NEW YORK (Reuters) - Australia’s Alex de Minaur once struggled to grow into his body as a tennis player but the tenacious 21-year-old feels himself a snug fit in the U.S. Open quarter-finals.
De Minaur made his first Grand Slam quarter-final on Monday with a 7-6(6) 6-3 6-2 win over Canada’s Vasek Pospisil, giving Australia a player to rally around in the absence of women’s world number one Ash Barty.
“At the end of the day, this is where I want to be, and this is where I truly believe I belong, second weeks of Slams and going deep,” De Minaur told reporters after setting up a clash with second seed Dominic Thiem.
The man nicknamed “Demon” has turned heads since 2018 when he made the third round of Wimbledon on his main draw debut and eclipsed tempestuous talent Nick Kyrgios as Australia’s number one before turning 20.
His court speed and never-say-die game have also endeared him to fans weary of Kyrgios’s lapses in effort.
Behind De Minaur’s rise has been plenty of hard work, though, and waiting for his body to catch up with his aspirations.
“As a young kid, I was probably 11 or 12 and already had the same size (11) foot I have right now,” he said.
“So it felt like (I was) a little kid with clown shoes on. I didn’t have the best footwork, the best movement.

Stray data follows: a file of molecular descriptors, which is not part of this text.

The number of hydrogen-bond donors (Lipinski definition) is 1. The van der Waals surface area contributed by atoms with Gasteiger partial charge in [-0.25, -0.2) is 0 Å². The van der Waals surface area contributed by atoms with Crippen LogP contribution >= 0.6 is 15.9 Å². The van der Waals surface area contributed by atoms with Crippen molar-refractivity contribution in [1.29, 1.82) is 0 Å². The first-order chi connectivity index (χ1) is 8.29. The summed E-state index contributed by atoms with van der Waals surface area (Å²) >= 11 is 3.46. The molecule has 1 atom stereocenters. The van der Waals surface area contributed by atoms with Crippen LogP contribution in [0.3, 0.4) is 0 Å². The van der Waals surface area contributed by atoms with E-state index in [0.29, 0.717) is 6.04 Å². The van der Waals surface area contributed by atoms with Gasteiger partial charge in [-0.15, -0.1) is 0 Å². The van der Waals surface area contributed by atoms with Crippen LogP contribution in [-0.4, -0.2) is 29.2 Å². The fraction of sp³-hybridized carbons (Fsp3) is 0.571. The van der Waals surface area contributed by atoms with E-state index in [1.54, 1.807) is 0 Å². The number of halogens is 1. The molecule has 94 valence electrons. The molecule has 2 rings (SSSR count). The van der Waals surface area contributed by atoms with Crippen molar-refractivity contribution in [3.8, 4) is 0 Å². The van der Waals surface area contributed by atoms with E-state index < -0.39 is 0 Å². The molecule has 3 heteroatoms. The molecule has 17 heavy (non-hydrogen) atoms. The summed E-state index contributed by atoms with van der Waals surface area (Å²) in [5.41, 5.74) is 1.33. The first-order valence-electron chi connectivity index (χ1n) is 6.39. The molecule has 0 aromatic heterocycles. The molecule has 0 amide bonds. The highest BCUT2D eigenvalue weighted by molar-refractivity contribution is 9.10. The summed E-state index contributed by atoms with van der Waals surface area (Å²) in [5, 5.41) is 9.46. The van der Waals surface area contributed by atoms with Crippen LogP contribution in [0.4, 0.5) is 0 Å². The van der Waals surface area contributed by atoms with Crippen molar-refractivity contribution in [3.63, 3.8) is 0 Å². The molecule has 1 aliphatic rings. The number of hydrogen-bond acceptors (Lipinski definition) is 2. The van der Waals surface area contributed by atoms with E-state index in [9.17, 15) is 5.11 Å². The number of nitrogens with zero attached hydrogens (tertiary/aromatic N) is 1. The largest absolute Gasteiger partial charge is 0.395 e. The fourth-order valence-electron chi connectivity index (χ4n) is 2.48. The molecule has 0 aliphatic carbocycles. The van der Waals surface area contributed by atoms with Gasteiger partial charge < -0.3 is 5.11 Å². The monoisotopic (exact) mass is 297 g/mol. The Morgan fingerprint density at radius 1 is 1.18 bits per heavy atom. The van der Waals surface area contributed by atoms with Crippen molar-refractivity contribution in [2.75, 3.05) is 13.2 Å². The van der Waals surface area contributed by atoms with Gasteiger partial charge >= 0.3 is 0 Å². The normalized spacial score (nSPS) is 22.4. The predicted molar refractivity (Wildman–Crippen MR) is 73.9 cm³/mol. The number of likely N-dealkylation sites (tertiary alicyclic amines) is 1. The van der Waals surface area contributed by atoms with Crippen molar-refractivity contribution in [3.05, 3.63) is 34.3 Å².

“So it was just a lot of work, especially in technique of
movement from a young age.”
At 6 feet (1.83m) tall, De Minaur is the shortest player in the last eight but stands out as an all-court scrapper among baseline beanpoles like Alexander Zverev and Daniil Medvedev, who are tipped to dominate the game’s future with raw power.
Toppling three-times Grand Slam finalist Thiem will be a big ask for De Minaur, who joked he would prefer to “blast people off the court” if he could.
“This running thing gets tiring,” he smiled.
“I’ve got to deal with what God gave me. He didn’t give me the best physique, I’m not as strong or as tall as other people so I have to find ways to win. That’s the way I win.
“I want that to be my brand of tennis. I want people in the locker-room to know that if they’re going to beat me, they’re going to have to go through me.”
Reporting by Ian Ransom in Melbourne; Editing by Peter Rutherford
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